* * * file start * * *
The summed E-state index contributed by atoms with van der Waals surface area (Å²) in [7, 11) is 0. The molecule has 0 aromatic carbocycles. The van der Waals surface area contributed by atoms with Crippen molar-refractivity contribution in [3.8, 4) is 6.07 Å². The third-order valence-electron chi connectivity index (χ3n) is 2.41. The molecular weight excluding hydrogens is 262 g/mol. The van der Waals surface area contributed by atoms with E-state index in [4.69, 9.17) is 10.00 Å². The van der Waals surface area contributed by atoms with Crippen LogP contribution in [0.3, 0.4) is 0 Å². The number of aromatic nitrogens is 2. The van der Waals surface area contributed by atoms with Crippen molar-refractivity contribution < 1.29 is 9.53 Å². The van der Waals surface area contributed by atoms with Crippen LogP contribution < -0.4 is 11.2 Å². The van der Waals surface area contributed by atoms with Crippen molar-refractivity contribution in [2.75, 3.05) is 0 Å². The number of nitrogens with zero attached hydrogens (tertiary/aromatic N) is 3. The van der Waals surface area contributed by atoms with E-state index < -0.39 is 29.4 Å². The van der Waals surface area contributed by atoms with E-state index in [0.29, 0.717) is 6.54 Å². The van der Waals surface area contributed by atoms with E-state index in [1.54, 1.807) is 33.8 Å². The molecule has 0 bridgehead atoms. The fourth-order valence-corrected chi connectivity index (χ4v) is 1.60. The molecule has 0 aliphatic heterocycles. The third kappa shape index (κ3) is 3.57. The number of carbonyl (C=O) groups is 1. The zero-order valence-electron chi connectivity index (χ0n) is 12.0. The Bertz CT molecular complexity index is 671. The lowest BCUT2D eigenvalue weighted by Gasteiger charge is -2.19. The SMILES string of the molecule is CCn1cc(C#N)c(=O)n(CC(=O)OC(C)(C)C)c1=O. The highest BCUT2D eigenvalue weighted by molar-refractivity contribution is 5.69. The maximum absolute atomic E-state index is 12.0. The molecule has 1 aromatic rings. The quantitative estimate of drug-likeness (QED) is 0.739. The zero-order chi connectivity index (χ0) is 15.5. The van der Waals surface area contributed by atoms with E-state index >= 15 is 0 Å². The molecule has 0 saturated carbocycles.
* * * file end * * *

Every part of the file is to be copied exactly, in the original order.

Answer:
The summed E-state index contributed by atoms with van der Waals surface area (Å²) in [7, 11) is 0. The molecule has 0 aromatic carbocycles. The van der Waals surface area contributed by atoms with Crippen molar-refractivity contribution in [3.8, 4) is 6.07 Å². The third-order valence-electron chi connectivity index (χ3n) is 2.41. The molecular weight excluding hydrogens is 262 g/mol. The van der Waals surface area contributed by atoms with E-state index in [4.69, 9.17) is 10.00 Å². The van der Waals surface area contributed by atoms with Crippen LogP contribution in [0.3, 0.4) is 0 Å². The number of aromatic nitrogens is 2. The van der Waals surface area contributed by atoms with Crippen molar-refractivity contribution < 1.29 is 9.53 Å². The van der Waals surface area contributed by atoms with Crippen LogP contribution < -0.4 is 11.2 Å². The van der Waals surface area contributed by atoms with Crippen molar-refractivity contribution in [2.75, 3.05) is 0 Å². The number of nitrogens with zero attached hydrogens (tertiary/aromatic N) is 3. The van der Waals surface area contributed by atoms with E-state index < -0.39 is 29.4 Å². The van der Waals surface area contributed by atoms with E-state index in [0.29, 0.717) is 6.54 Å². The van der Waals surface area contributed by atoms with E-state index in [1.54, 1.807) is 33.8 Å². The molecule has 0 bridgehead atoms. The fourth-order valence-corrected chi connectivity index (χ4v) is 1.60. The molecule has 0 aliphatic heterocycles. The third kappa shape index (κ3) is 3.57. The number of carbonyl (C=O) groups is 1. The zero-order valence-electron chi connectivity index (χ0n) is 12.0. The Bertz CT molecular complexity index is 671. The lowest BCUT2D eigenvalue weighted by Gasteiger charge is -2.19. The SMILES string of the molecule is CCn1cc(C#N)c(=O)n(CC(=O)OC(C)(C)C)c1=O. The highest BCUT2D eigenvalue weighted by molar-refractivity contribution is 5.69. The maximum absolute atomic E-state index is 12.0. The molecule has 1 aromatic rings. The quantitative estimate of drug-likeness (QED) is 0.739. The zero-order chi connectivity index (χ0) is 15.5. The van der Waals surface area contributed by atoms with E-state index >= 15 is 0 Å². The molecule has 0 saturated carbocycles.